I've got the Richard Stallman's answer (and the right to post it of
course, that's why I didn't post it yesterday).
First mail :
Richard Stallman <rms@...>
to nap <naparuba@...>
date Wed, Jun 23, 2010 at 11:23 PM
subject Re: AGPL software reimplementation of a GPLv2 one is allowed?
I am not a lawyer, but I know the answer is not so simple.
You can use the algorithms you learn from reading their code, but
translating the code into another language would surely infringe
copyright. For intermediate possibilities, the answer may not be
clear, so you would need to talk with a lawyer for advice.
And another mail to precise what "inspiration" was :
Thanks for the answer. The exact case is that I look at the code to
look at how some parameters are done (I look at the regexp), but The
algorithm to find and parse them is my own.
Richard Stallman :
In that case, you are probably ok; but I am not a lawyer.
You should check with a lawyer if you want real legal advice.
APRIL could help you find a French lawyer.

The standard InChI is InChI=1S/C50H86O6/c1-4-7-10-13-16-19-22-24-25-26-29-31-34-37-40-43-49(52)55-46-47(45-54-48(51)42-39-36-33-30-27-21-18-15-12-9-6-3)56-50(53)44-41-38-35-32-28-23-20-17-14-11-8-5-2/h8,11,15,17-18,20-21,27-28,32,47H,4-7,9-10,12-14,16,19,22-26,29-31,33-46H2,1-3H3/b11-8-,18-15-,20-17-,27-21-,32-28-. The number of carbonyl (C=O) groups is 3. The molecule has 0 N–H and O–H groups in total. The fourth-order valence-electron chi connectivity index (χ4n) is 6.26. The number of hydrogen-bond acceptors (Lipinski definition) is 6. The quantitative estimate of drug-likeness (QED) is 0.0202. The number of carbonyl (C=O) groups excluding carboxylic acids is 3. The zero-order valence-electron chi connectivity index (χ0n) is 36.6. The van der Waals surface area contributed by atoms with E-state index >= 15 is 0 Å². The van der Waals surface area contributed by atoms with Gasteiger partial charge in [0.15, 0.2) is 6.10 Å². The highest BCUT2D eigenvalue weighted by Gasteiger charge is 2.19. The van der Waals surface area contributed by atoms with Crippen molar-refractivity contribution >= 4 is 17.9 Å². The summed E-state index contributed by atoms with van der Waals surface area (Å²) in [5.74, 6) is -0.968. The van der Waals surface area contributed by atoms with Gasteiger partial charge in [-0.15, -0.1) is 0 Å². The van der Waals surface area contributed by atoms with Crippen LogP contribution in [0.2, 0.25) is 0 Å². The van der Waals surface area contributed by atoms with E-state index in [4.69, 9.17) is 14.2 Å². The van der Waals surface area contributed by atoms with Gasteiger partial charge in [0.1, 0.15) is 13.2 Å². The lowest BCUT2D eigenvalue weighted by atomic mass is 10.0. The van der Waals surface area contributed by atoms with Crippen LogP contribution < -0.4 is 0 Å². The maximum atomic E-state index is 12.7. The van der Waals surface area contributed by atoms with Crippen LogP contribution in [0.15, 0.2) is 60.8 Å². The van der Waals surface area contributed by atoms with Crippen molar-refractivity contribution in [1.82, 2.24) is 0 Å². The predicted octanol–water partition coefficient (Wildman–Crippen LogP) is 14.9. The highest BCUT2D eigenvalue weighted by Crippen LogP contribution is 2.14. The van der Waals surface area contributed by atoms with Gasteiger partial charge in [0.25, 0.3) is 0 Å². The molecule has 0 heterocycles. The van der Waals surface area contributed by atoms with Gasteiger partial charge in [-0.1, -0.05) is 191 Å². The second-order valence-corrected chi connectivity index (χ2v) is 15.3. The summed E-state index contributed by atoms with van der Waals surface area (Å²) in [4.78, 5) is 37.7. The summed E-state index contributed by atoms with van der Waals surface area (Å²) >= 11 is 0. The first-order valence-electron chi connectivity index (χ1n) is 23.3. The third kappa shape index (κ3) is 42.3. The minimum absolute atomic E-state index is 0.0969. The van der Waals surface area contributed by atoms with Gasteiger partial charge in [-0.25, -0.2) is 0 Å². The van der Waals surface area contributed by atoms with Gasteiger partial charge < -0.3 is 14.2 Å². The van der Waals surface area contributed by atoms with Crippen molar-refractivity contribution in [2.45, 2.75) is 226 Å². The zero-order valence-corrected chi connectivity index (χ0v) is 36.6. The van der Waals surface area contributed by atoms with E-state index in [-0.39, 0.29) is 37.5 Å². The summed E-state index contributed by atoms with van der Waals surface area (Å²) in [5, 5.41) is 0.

So "inspiration" (looking at another algorithm but make your own) is
allowed to Richard Stallman (and to all people I talk about this in
fact in forums or websites).
So get back in our case : I look at regexp of daterange in Nagios
code, but I didn't copy/paste/translate them. I use it to look at all
formats they can have, so look at the algorithm that "match" patterns.
Then I write my own regexp and my own algorithm. And prove it is quite
easy : my code is far longer than Nagios one in this algorithm, I use
far more regexp than Nagios code (I'm very bad in regexp). So we can't
talk about translation.
There is one part of Nagios code I copy/translate : the parent
circular checks for hosts and I've got the right to do this : it's my
patch in Nagios code.
So looking at this, I won't change the Shinken license. The users will
have the better license for them.
If you find a copy/translate code, let me know it so we can re-wrote it. Thanks,
Like you should already see, we remove "reimplementation" and "fork"
from all places we can. Now Shinken is "compatible with". This should
be better for both projects to do not think our codes are inherited.
Now I will be back with my loving emacs and Shinken code, but my
proposal for patches is still available of course. And this place will
still be open for anyone you ant to talk about improvement like realms